Together with the partners of the National University of Science and Technology, MISIS, NUST MISIS, and the N.N. Blokhin Russian Cancer Research Center, the Institute of Materials Research at the Helmholtz Center Geesthacht (HZG) wants to expand its developments in the area of biodegradable magnesium alloys to new applications. The project addresses a core problem in modern oncology: the application of local chemotherapy that aims to achieve an efficient concentration of anti-tumor agents in the intra- or peritumoral regions. The underlying approach to the project is expected to result in a cytoreduction of unresectable and chemo-resistant tumors, while at the same time reducing the side effects for the patients.
Point of contact: HZG, Prof. Dr. Regine Willumeit-Römer (subject area 'Biomedicine'), contact: email@example.com
6. High-density ultrawideband transducer arrays for optoacoustic recording of fast brain activity from large neural populations
Brain diseases are one of the greatest health challenges for our society. The aim of this project between the Institute of Applied Physics of the Russian Academy of Sciences and the Helmholtz Zentrum München is to develop a new generation of ultrasonic detection technology, which should make high-resolution recording of the activity of large neural cell populations possible. The new technology will provide neuroscientists with unprecedented insights into the living brain that would not be possible with comparable neuroimaging technologies.
Point of contact: HMGU, Prof. Dr. Daniel Razansky, contact: firstname.lastname@example.org
For further information on the Helmholtz-RSF Joint Research Groups:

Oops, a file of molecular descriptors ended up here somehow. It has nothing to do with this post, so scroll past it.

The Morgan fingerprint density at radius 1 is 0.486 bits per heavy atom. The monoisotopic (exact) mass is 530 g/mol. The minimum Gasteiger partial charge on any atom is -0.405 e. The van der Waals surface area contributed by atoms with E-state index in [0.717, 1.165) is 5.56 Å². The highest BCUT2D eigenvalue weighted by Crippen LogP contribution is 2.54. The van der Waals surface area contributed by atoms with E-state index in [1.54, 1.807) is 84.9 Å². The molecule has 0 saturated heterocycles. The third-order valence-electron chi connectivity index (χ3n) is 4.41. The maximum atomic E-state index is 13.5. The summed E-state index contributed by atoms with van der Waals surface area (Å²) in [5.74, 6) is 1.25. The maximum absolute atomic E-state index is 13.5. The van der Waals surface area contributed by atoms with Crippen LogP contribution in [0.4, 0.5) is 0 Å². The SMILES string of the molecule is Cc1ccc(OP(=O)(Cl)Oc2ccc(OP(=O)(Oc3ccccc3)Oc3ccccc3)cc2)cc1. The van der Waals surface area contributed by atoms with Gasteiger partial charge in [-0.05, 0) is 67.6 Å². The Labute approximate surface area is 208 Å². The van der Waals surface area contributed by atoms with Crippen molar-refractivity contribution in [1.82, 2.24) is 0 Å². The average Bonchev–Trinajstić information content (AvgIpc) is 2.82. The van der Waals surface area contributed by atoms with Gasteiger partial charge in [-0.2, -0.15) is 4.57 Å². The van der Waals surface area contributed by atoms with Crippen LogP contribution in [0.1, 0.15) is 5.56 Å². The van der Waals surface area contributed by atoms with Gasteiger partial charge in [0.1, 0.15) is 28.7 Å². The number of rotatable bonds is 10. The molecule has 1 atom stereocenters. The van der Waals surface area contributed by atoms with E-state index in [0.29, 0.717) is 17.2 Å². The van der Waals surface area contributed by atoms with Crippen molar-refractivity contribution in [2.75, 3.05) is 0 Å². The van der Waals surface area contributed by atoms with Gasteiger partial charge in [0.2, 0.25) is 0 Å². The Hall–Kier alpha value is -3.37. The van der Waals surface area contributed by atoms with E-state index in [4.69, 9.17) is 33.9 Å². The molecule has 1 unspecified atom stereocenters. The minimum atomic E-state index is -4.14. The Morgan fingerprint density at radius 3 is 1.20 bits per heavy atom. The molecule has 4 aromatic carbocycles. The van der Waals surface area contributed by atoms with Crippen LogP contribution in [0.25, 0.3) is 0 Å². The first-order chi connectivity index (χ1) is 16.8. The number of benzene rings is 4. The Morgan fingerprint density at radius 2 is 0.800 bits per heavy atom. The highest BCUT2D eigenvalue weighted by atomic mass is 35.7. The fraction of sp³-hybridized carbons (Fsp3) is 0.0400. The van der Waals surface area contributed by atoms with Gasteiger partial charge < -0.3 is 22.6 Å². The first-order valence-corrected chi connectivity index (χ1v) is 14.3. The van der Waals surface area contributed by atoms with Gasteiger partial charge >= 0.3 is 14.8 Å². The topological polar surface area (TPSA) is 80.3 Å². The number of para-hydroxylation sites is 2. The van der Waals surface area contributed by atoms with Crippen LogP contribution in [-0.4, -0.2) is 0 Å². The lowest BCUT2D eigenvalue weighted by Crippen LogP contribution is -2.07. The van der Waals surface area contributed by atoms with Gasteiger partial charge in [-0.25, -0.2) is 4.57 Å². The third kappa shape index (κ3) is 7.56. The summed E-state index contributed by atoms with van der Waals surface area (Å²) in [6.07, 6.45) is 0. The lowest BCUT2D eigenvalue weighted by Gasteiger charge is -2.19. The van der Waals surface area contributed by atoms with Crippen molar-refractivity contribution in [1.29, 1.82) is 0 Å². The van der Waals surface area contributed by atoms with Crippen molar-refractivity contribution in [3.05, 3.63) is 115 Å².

The Helmholtz Association contributes to solving major challenges facing society, science, and the economy through top-level scientific achievements in six research areas: Energy, Earth and Environment, Health, Key Technologies, Matter, and Aeronautics, Space, and Transport. With approximately 38,000 employees at 18 research centers and an annual budget of more than four billion euros, the Helmholtz Association is the largest scientific organization in Germany. Its work is rooted in the tradition of the great natural scientist Hermann von Helmholtz (1821-1894).
Tel.: 030 206 329-56
Tel.: 030 206 329-135
Research Policy and External Affairs
Roland Koch | Hermann von Helmholtz-Gemeinschaft Deutscher Forschungszentren
IVAM Marketing Prize recognizes convincing technology marketing for the tenth time
22.08.2017 | IVAM Fachverband für Mikrotechnik
RNA: a vicious pathway to cancer ?
14.08.2017 | Goethe-Universität Frankfurt am Main
Scientists from the MPI for Chemical Energy Conversion report in the first issue of the new journal JOULE.